5 top actions coffee drinkers can take to help the environment

by on October 15, 2007

Today is Blog Action Day: thousands of bloggers are uniting to put a single important issue on everyone’s mind. This year, it’s the environment.

Coffee & Conservation is all about the impact of coffee growing on the environment. Because coffee consumption is so ubiquitous, coffee drinkers have tremendous influence on habitat preservation and the conservation of biodiversity. The small actions of many people have enormous power — your actions can make a difference!

Here are the top 5 actions you can do as a coffee drinker to help the environment.

  1. Stop buying coffee from “the big four”: Nestlé, Kraft, Procter and Gamble, and Sara Lee/Doewe Egberts. Here is a list of their a.k.a.’s and brands. These multinational companies, aside from having other dubious business practices outside of coffee, are motivated entirely by profit and market share. The only way they can offer cheap coffee at their huge volumes is to increase production and decrease production costs. Coffee is grown as a monoculture in the sun on large plantations with high chemical inputs and farmers are not paid a living wage. Read more about how sun coffee destroys biodiversity and the issues surrounding corporate coffee. I can’t emphasize enough: if you do one thing, this is it, quit buying commodity coffee.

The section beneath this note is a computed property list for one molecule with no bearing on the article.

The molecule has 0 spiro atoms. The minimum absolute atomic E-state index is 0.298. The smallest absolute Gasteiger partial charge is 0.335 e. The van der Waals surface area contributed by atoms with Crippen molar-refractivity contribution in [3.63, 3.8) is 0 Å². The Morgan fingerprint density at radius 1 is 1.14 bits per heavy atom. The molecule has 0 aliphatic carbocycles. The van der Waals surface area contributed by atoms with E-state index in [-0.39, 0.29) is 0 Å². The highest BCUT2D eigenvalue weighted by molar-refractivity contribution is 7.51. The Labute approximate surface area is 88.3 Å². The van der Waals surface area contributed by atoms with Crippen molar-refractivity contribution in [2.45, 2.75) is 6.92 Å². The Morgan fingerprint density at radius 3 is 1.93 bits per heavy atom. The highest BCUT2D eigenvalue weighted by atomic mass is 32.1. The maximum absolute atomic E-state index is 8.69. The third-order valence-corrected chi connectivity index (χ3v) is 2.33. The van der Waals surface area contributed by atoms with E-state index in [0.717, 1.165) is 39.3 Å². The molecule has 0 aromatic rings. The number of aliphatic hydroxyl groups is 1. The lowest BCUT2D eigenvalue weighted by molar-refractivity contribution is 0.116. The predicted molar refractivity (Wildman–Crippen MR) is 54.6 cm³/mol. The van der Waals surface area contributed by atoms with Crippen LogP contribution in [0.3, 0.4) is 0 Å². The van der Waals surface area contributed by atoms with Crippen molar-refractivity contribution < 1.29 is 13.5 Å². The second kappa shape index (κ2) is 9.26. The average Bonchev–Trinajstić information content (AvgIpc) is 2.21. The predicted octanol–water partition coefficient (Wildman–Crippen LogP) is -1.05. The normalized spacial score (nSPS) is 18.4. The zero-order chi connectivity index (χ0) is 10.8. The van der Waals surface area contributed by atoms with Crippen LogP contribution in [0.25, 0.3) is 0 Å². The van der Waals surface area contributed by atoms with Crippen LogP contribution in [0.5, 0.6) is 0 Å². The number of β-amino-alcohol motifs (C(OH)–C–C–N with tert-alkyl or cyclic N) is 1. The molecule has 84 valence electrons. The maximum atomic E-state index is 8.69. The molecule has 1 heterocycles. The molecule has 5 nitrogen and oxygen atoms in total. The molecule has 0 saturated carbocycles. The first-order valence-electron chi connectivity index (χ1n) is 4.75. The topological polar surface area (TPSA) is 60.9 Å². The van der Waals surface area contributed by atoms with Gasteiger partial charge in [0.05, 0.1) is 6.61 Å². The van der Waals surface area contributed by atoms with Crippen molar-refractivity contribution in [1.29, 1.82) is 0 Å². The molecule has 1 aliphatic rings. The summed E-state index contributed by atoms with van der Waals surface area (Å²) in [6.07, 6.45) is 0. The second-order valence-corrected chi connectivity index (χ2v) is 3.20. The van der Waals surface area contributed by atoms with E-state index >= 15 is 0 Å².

2. Buy organic coffee. Certified organic is great. Quite a lot of coffee is grown organically but not certified (“passive organic”) or nearly organically (even occasional use of spot-applied herbicide or non-organic fertilizer is a disqualifier). If you are willing to do a little research to learn which ones, these are great, too. You can read more in the organic coffee category; of special interest is this post summarizing organic certification.
  3. Use your own mug! Disposable coffee cups have to be the most wasteful product in the Western world. Here’s something you own for less than a half-hour, and throw away. And you get another the next day, or perhaps sooner. Good for the companies that are developing cups made from recycled or biodegradable materials. They still get thrown away, and in the anaerobic conditions of a landfill, even grass takes a very long time to break down. In the U.S. between 15 and 39 billion cups are tossed every year (Starbucks uses nearly 2 billion a year). How many do you throw away? Stop!! Bring some mugs to work, keep a couple of travel mugs in the car. How hard is that?
  4. Buy from a local roaster. Unless you live in the tropics, it will not be possible for you to drink locally-grown coffee. But you can cut down on the fuel used to ship roasted coffee by purchasing from a local roaster. You can check out my interactive roaster map for some great roasters around North America — feel free to make suggestions for additions. If you don’t have a local roaster, look for Allegro coffee at your nearest Whole Foods Market. There’s an added bonus for supporting your local roaster. You develop a relationship with them and can let them know what’s important to you. You increase their business, providing them with resources which enable them to develop direct relationships with farmers, which nearly always means improving sustainability efforts. Win-win-win.